Presentation on theme: "An Economist Views Journalists as they Write about Economics Robert J. Gordon Northwestern University Presented at Co-Sponsored Medill School of Journalism."— Presentation transcript:
An Economist Views Journalists as they Write about Economics Robert J. Gordon Northwestern University Presented at Co-Sponsored Medill School of Journalism / Washington Area NU Alumni Club Forum National Press Club, Washington November 3, 2005
My Journalism Credentials I was the editor-in-chief of the Berkeley High School Jacket in 1957-58, which may have been the nation’s first daily high school newspaper. I know what a “string book” means, and I can show you mine I know what the word “linotype” means Journalism Geek – Variety for 5 years and Crain’s Chicago Business for 20
What I Read In Print and Always Behind –Daily: CT, NYT, WSJ –Weekly: Biz Week, Economist, New Republic, Aviation Week, New Yorker –Other: NYRB, Forbes, Fortune, Airline Business, Air Transport World –Economics Journals On Web: NOTHING (no blogs, only for e-m)
This Introduction is About Distinctions, to Guide Our Exchanges Let’s keep this panel discussion organized by some basic distinctions Economics Journalism vs. Business Journalism Economics: Big Think vs. Little Think Economics: Local vs. National vs. International Issues Economics: Local vs. National vs. International Media (the Brits vs. the Americans)
We Need Some Distinctions to Stay on the Same Page Economics Journalism vs. Business Journalism –Economics Macro vs. Micro Unemployment, Consumer Sentiment, Retail Sales, GDP Plight of Individual Families, Workers, Ivy League Women Dropping Out of the Corporate Rat Race, can the New Orleans Economy Recover? –Between Macro and Micro: Income Mobility, Median Incomes Growing Slower than Mean Incomes
How is Business Journalism Different? Individual Companies and Industries –Enron, Tyco Accounting Scandals –Bankruptcies of Airlines, Delphi –Will GM go Bankrupt? –Japanese Auto Companies Encroaching on GM/Ford Market Share –Can McDonalds Keep America Healthy by Selling Salads in addition to Big Macs?
Economics: Big Think vs. Little Think Little Think is the drip-drip-drip of data press releases. –The CPI rose by 0.5 percent but the core CPI rose by 0.2 percent –Unemployment fell from 5.1 to 5.0 –The DJIA went up yesterday by 77 points
Big Think in Economics WSJ, NYT on Income Mobility Louis Uchitelle: “never has productivity growth been so disconnected from growth in the standard of living” How long will Asian central banks keep financing our trade deficit?
Local vs. National vs. International Issues Issues: –Local: A plant closes, McCormick Place loses another convention –National: the Bush Tax Reform Commission –International: Will the Chinese take over the world and how long will they finance our trade deficit?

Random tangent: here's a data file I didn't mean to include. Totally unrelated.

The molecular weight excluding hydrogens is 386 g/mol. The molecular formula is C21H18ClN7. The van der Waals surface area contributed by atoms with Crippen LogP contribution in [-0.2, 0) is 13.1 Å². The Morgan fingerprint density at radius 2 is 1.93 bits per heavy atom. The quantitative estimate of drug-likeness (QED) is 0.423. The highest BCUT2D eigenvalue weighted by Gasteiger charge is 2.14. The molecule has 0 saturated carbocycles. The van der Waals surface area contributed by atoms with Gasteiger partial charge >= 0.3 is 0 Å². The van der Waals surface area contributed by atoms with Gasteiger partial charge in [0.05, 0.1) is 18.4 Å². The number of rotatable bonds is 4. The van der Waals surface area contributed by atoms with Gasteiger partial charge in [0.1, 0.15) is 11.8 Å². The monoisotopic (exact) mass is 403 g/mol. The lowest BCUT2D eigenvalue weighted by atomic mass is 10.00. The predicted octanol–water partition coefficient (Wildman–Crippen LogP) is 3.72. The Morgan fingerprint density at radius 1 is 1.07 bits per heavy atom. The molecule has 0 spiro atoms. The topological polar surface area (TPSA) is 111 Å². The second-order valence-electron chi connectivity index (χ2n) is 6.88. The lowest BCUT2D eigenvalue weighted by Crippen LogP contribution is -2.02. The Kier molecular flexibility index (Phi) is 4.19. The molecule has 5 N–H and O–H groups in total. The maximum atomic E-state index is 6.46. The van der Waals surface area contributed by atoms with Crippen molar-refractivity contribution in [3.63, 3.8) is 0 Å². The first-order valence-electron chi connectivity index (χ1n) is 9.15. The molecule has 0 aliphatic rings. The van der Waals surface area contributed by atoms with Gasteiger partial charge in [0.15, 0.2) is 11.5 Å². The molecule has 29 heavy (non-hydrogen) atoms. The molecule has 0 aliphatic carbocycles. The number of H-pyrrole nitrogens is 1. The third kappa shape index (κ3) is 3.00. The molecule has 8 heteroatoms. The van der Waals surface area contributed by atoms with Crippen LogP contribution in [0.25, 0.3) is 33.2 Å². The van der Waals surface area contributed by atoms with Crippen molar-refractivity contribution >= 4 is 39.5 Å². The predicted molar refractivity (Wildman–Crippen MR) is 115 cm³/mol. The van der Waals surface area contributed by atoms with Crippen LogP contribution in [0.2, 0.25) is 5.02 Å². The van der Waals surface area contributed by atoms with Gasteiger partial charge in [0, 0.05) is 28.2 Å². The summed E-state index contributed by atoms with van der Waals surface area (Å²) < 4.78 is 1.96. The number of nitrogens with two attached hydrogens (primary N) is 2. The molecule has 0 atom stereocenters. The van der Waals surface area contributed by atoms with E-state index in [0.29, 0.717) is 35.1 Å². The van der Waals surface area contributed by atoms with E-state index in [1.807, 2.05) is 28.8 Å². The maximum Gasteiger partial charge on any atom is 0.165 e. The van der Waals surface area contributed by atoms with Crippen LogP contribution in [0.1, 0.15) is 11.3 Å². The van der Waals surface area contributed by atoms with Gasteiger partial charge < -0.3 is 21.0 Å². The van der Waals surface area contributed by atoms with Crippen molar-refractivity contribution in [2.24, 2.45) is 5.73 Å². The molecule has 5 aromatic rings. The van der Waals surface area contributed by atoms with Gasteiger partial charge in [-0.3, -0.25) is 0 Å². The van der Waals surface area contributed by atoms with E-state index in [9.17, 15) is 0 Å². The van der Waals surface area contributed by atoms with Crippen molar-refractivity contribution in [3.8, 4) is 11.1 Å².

Local vs. National vs. International Media The Local Paper and Local TV News –Heavily Reliant on Press Releases –Coverage of National and International from wire services National, where to draw the line –NYT, WSJ, Biz Week, Forbes, Fortune International: –Economist, Financial Times
My Initial Comments on These Components of Journalism Economics vs. Business? –I think business journalism is pretty good. I learn a lot from the press about what creates successful companies and managers –I even think economics journalism is pretty good, but of course I’m here to criticize not to praise. But the praise needs to be said Big think in big media is good Little think in little media is bad
Big Think vs. Little Think Little Think is a Big Problem –Stock Market Why mention DJIA at all? Why not focus on S&P 500? Why try to find a reason “why the stock market went up today”. A computer could (and probably does) write these scripts
Other Examples of Little Think Trying to Make Sense of Random Monthly Changes –Last month retail sales -0.8, this month +0.9, finding great causation. Because of Katrina, because of not Katrina, because Katrina didn’t matter –Failure to use 12 month changes and failure to reject government releases that report 1-month changes –Startling CPI increase for Social Security (4.1%) The British report everything as 4-quarter and 12-month changes
U. S. National Media do a Great Job with Big Think WSJ: Jon Hilsenrath, Greg Ip, David Wessel, many others NYT: Louis Uchitelle, David Leonhardt, many others Business Week: Mike Mandel, Peter Elstrom, many others
Very Recent Examples: I Have Learned from all These Jon Hilsenrath on Caroline Hoxby and School Vouchers Bill Neikirk on Turbulent Times Ahead in DC Mike Mandel on the New Fed under Bernanke Louis Uchitelle’s Classic July 4 piece on the 1950s vs. the 1990s – never has the standard of living been so out of line with productivity
At the High End: Are the Brits Better? La crème de la crème: The Economist focus pages –Direct translation of the latest economics working papers into intelligible English –But they go beyond, they are skeptical, they relate recent research results to each other What’s Different about the FT from the WSJ? –They find that delicate balance between the op-ed piece and the pure journalistic piece –The WSJ does a great job of keeping its winner-take-all editorial page independent of its long investigative front page pieces
Conclusion: What Could the High End do Better? More international comparisons –Everyone hates the U. S. medical care non-system, which other country gets it right Canada? France? Germany? UK? Japan? Don’t take today for granted –Social Security Crisis is assumed, but not if you vary the assumptions –Bush’s Tax Commission was asked to be Revenue Neutral, but why? We’ve got big deficits! –International Indebtedness 25% of GDP, net international investment income 0%, why? Who writes about that?